The Future:  Forgiveness and Responsibility
Dr. Lester Tenney
  

Asahi Shimbun, November 7, 2001 
 

My deep respect goes to the Japanese media for reporting developments in the U.S. courts, Congress and the American media regarding POW lawsuits brought by former American POWs who were enslaved by Japanese companies during World War II. I was particularly heartened by the September 28th “Point of View” article by a former Lower House member from the Democratic Party of Japan, Yukihisa Fujita, where he argued that “reconciliation starts from settling the past and establishing justice.”

I speak as a former Prisoner of War, captured on Bataan and then shipped to Japan to work for Mitsui-Miike coal mine. It was indeed a life of a “slave.” My life philosophy since that time has developed into one of understanding and of compassion. I strongly believe that forgiveness and responsibility go hand in hand. One without the other is meaningless.

With this in mind, I welcomed the invitation to lecture about my war experiences to Japanese students. A Japanese Professor arranged for me to speak at eleven Universities, two high schools, and one grade school. I was invited to explain what happened on the Bataan Death March in the Philippines, and the experience of my forced labor while a POW in Japan. Thousands of young people warmly greeted me, saying, “Welcome to Japan. We are sorry for what you had to experience.” I was moved beyond words to know that I am now welcome in the same land in which I was enslaved 60 years ago.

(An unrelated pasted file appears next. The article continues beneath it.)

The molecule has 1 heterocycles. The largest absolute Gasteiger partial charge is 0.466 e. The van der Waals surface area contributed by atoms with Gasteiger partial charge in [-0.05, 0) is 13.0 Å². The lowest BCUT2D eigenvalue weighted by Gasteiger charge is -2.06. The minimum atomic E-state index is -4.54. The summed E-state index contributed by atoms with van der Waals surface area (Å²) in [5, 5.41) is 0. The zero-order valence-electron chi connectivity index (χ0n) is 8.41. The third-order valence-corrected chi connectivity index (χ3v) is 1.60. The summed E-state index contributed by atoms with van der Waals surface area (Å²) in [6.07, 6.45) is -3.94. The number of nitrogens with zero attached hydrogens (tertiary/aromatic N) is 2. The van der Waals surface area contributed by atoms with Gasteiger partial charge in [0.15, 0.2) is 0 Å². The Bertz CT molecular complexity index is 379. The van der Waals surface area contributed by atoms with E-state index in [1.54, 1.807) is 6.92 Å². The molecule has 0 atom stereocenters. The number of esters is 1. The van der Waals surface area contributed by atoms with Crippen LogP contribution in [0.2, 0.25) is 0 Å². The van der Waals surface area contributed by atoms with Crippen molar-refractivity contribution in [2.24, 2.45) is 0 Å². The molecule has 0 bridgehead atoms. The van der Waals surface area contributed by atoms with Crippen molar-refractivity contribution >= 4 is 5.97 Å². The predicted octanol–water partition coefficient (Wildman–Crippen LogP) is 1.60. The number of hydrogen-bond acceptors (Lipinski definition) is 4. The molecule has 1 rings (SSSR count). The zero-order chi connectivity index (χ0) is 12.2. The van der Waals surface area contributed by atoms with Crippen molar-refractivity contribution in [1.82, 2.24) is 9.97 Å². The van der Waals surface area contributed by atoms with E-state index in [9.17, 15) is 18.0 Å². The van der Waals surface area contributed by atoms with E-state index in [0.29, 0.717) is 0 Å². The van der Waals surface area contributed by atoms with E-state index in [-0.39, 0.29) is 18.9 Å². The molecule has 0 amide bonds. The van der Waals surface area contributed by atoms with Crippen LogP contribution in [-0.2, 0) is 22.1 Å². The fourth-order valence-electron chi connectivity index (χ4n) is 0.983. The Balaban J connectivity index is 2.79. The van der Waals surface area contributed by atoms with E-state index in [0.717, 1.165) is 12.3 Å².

Through my lectures and meetings, I shared with these young people the story behind my struggle to make the private Japanese company that enslaved me to take responsibility for its actions during the War. I have never blamed the Japanese people or their country. The forced labor and horrific treatment that I endured during the War was done by a company, and that company and the others that enslaved POWs must shoulder their moral burdens. These companies made the American POWs their slaves,  forced us to work in their coal mines shoveling coal 12 hours a day, every day. With little rest, no medical care, very little food, and no protection from frequent and brutal beatings by company employees, I had my honor and dignity taken from me. I am angry with the company that did this to me, not with the people of Japan who I have come to love and respect. The students, some of whom were having tears in their eyes, understood this and accepted me for who and what I am. I told them, “
You are the hope, and the future of Japan and the world is on your shoulder.”

I filed a lawsuit against Mitsui two years ago. Lawyers for Mitsui and the Japanese government say, "The Peace Treaty with Japan solved all issues."  The U.S. State Department has sided with the Japanese. But many members of the U.S. Congress support POWs and are trying to pass a bill that will enable our cases to proceed in the court.

Moreover, a recent California court ruling has established the fact that Courts in the United States, not the State Department, will determine the true meaning of the Treaty. It finds that factual issues exist as to the application of the 1951 Peace Treaty with Japan.

Last June, the Asahi Shimbun made a proposal that the Japanese government and companies should establish a foundation to compensate all the victims of wartime forced labor. If the Japanese government and companies take this important proposal seriously, we may be able to see "forgiveness" and "responsibility" finally go hand in hand.

It is my hope that the Japanese companies that enslaved so many Americans will realize that now is the time to end this façade of innocence and face up to their responsibility. It is time for these companies to wake up from the long denial and service their debt to society.
 


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The author is a Professor Emeritus from Arizona State University and a former POW of the Japanese.